Plato and Heidegger

A Question of Dialogue

By (author) Francisco J. Gonzalez

Paperback - £33.95

Publication date:

15 May 2011

Length of book:

376 pages

Publisher

Penn State University Press

ISBN-13: 9780271035598

In a critique of Heidegger that respects his path of thinking, Francisco Gonzalez looks at the ways in which Heidegger engaged with Plato’s thought over the course of his career and concludes that, owing to intrinsic requirements of Heidegger’s own philosophy, he missed an opportunity to conduct a real dialogue with Plato that would have been philosophically fruitful for us all.

Examining in detail early texts of Heidegger’s reading of Plato that have only recently come to light, Gonzalez, in parts 1 and 2, shows there to be certain affinities between Heidegger’s and Plato’s thought that were obscured in his 1942 essay “Plato’s Doctrine of Truth,” on which scholars have exclusively relied in interpreting what Heidegger had to say about Plato. This more nuanced reading, in turn, helps Gonzalez provide in part 3 an account of Heidegger’s later writings that highlights the ways in which Heidegger, in repudiating the kind of metaphysics he associated with Plato, took a direction away from dialectic and dialogue that left him unable to pursue those affinities that could have enriched Heidegger’s own philosophy as well as Plato’s. “A genuine dialogue with Plato,” Gonzalez argues, “would have forced [Heidegger] to go in certain directions where he did not want to go and could not go without his own thinking undergoing a radical transformation.”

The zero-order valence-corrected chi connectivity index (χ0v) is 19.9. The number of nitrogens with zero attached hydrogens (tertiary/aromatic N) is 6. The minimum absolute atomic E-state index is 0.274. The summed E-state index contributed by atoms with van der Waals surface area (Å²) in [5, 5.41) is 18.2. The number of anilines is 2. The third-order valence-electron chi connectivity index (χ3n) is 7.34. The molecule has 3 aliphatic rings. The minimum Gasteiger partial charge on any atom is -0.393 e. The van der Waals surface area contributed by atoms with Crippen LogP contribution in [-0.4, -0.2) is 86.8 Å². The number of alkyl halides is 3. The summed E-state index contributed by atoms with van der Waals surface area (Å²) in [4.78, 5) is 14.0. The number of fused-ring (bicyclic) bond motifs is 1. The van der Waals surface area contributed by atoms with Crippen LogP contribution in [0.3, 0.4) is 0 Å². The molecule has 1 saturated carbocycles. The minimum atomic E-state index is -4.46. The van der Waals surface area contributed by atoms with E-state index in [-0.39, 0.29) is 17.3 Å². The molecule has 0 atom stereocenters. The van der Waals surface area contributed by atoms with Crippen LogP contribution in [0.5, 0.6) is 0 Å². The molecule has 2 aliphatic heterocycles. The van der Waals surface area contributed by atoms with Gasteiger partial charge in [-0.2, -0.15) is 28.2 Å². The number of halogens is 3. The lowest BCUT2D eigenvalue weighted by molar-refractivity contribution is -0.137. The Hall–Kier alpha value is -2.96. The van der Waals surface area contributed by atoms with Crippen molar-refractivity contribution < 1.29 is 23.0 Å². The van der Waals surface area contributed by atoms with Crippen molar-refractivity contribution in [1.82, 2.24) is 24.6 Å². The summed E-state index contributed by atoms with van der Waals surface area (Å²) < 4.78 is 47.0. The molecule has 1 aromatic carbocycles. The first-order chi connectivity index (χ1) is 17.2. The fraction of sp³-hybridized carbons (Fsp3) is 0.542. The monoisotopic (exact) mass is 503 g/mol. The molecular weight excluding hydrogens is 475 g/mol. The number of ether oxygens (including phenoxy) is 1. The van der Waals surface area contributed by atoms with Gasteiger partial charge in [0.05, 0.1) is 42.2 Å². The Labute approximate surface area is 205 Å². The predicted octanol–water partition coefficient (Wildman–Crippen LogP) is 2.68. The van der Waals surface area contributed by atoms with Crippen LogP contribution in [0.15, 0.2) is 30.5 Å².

“Francisco Gonzalez’s book is the most thorough study yet of Heidegger’s encounter with the work of Plato throughout his career. Gonzalez traces the development of Heidegger’s attitude toward Plato from his early lecture courses to the very end of his career in exhaustive detail. Despite the relentless critique of Heidegger’s Plato interpretations within its pages, the book presses for a positive conclusion, that it is up to us to engage the genuine dialogue between these two thinkers that Heidegger himself could never adequately accomplish.”

—Drew A. Hyland, Trinity College